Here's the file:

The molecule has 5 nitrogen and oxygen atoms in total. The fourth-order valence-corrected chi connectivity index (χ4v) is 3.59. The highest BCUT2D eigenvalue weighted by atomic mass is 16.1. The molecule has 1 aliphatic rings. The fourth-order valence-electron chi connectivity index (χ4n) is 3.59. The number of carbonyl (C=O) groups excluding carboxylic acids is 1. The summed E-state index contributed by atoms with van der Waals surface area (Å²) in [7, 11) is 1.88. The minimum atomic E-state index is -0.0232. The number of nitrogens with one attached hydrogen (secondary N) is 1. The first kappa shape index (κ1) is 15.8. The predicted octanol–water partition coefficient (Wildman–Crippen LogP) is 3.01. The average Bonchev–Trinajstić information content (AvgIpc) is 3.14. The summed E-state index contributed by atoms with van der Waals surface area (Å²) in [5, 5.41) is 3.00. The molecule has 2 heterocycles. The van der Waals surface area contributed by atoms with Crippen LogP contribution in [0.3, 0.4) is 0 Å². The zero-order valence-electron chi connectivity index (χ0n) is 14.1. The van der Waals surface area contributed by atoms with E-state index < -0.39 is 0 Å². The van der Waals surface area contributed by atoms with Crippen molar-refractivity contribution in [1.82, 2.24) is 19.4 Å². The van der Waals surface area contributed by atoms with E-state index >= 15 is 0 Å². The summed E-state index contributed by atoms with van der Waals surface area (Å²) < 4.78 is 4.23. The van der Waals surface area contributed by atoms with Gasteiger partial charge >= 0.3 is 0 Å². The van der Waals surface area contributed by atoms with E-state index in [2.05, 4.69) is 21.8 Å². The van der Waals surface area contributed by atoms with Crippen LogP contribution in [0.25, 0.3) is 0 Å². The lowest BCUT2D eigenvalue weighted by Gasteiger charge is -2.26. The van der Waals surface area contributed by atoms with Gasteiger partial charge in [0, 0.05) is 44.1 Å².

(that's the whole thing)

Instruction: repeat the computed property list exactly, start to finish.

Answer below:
The molecule has 5 nitrogen and oxygen atoms in total. The fourth-order valence-corrected chi connectivity index (χ4v) is 3.59. The highest BCUT2D eigenvalue weighted by atomic mass is 16.1. The molecule has 1 aliphatic rings. The fourth-order valence-electron chi connectivity index (χ4n) is 3.59. The number of carbonyl (C=O) groups excluding carboxylic acids is 1. The summed E-state index contributed by atoms with van der Waals surface area (Å²) in [7, 11) is 1.88. The minimum atomic E-state index is -0.0232. The number of nitrogens with one attached hydrogen (secondary N) is 1. The first kappa shape index (κ1) is 15.8. The predicted octanol–water partition coefficient (Wildman–Crippen LogP) is 3.01. The average Bonchev–Trinajstić information content (AvgIpc) is 3.14. The summed E-state index contributed by atoms with van der Waals surface area (Å²) in [5, 5.41) is 3.00. The molecule has 2 heterocycles. The van der Waals surface area contributed by atoms with Crippen LogP contribution in [0.3, 0.4) is 0 Å². The zero-order valence-electron chi connectivity index (χ0n) is 14.1. The van der Waals surface area contributed by atoms with E-state index < -0.39 is 0 Å². The van der Waals surface area contributed by atoms with Crippen molar-refractivity contribution in [1.82, 2.24) is 19.4 Å². The van der Waals surface area contributed by atoms with E-state index >= 15 is 0 Å². The summed E-state index contributed by atoms with van der Waals surface area (Å²) < 4.78 is 4.23. The van der Waals surface area contributed by atoms with Gasteiger partial charge >= 0.3 is 0 Å². The van der Waals surface area contributed by atoms with E-state index in [2.05, 4.69) is 21.8 Å². The van der Waals surface area contributed by atoms with Crippen LogP contribution in [0.25, 0.3) is 0 Å². The lowest BCUT2D eigenvalue weighted by Gasteiger charge is -2.26. The van der Waals surface area contributed by atoms with Gasteiger partial charge in [0, 0.05) is 44.1 Å².